Back when Decibel streamed the Snorlax Splintering demo in 2018, Vince Bellino handled the explanation of the project’s Pokemon-related name. Bellino described Snorlax as “a happy, ginormous Pokemon that spends most of its time asleep, waking up only to eat.” It’s basically if the adorable Pusheen cat weighed a half-ton, was as tall as Shaq, and had a voracious appetite. Snorlax is also a solo project from Brendan Auld of Black Blood Audio (also of Consumed, Descent, Necrospetic, and more). If you listen to the scabrous black/death hybrid epitomized by the Australian project’s 2019 track “Malignant Force Ov Darkness,” you’d imagine the big cuddly Snorlax was confined to shadowy catacombs, sucking rancid meat from the bones of long-dead intruders. On the project’s Snorlax II record (out January 10th from Brilliant Emperor Records) the project announces an ominous awakening from cellar dwellings with riffs that drip with dungeon slime.
“Encapsulated Apocalypse” offers a glimpse into the rest of the album’s most ferocious moments. After 45 seconds of frosty guitars, Auld drops a blast on the listener that only relents to welcome moonlit melodies. Whether it’s the sludgy downbeat blackened doom of the song’s third minute or the track’s skin-flaying denouement, it represents what Snorlax does best: Bone-snapping tempo changes, subterranean growls, and a sound that oozes crust ‘n’ dust. Auld is currently working on a renovation of his studios, and based on these songs you’d imagine the windows are sewer grates and he records by candelabra light.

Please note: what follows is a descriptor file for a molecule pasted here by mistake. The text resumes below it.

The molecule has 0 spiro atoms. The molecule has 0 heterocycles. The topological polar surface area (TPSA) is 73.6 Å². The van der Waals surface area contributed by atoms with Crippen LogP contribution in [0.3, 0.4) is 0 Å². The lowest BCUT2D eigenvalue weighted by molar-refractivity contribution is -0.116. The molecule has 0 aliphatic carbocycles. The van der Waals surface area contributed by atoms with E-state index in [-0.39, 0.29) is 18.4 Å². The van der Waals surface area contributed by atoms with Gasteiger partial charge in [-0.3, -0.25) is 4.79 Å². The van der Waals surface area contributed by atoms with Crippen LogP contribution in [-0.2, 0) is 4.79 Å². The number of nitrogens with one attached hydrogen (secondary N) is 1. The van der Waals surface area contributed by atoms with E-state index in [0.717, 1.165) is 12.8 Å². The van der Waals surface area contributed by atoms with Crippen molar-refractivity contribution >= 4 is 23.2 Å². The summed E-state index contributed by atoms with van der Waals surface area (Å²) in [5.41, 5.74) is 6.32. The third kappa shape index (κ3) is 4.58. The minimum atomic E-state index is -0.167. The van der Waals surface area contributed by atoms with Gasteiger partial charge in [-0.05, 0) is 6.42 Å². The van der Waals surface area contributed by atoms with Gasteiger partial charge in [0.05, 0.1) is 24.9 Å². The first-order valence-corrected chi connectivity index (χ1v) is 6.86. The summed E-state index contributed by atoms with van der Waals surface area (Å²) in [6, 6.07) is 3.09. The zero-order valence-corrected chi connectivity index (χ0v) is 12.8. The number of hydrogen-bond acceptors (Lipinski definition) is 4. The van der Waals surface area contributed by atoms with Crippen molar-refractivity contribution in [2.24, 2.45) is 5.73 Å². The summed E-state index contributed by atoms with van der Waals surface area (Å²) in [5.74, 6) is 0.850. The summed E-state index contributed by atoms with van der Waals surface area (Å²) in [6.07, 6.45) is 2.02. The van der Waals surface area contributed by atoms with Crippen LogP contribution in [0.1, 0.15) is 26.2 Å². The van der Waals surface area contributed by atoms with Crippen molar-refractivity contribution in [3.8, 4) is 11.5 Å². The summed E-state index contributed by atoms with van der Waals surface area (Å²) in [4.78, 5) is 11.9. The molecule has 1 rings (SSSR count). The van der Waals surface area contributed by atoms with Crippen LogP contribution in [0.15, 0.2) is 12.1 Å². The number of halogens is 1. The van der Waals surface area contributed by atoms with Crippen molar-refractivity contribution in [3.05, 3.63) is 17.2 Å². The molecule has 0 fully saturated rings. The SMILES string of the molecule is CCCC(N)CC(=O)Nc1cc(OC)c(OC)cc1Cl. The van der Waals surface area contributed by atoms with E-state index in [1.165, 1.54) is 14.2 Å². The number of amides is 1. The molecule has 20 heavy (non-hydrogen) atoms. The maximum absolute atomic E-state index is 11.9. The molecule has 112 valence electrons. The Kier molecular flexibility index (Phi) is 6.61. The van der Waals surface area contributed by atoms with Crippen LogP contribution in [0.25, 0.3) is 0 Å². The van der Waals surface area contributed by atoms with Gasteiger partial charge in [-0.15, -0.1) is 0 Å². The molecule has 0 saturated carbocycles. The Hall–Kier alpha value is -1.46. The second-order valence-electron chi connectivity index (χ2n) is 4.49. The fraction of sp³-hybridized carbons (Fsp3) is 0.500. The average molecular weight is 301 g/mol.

“Snorlax II is an expansion on the core elements the Splintering demo embodied,” shares Auld. “With a new point of reference and an increased dynamic range and stamina on the drums I tried to explore the same aggression put forward previously but with a much darker and bleaker overall tone.
“Writing and Recording these songs was a very organic journey,” he continues. “Very few changes were made to the songs structurally after the initial ideas were punched into Pro Tools. I tracked the drums and guitars at a studio in Brisbane with the help of my friend Mark Perry, and then recorded everything else at my home studio where I also mixed everything. I really just wanted to step my game up on drums and try to write some kind of black metal that sounded somewhat ‘original.’”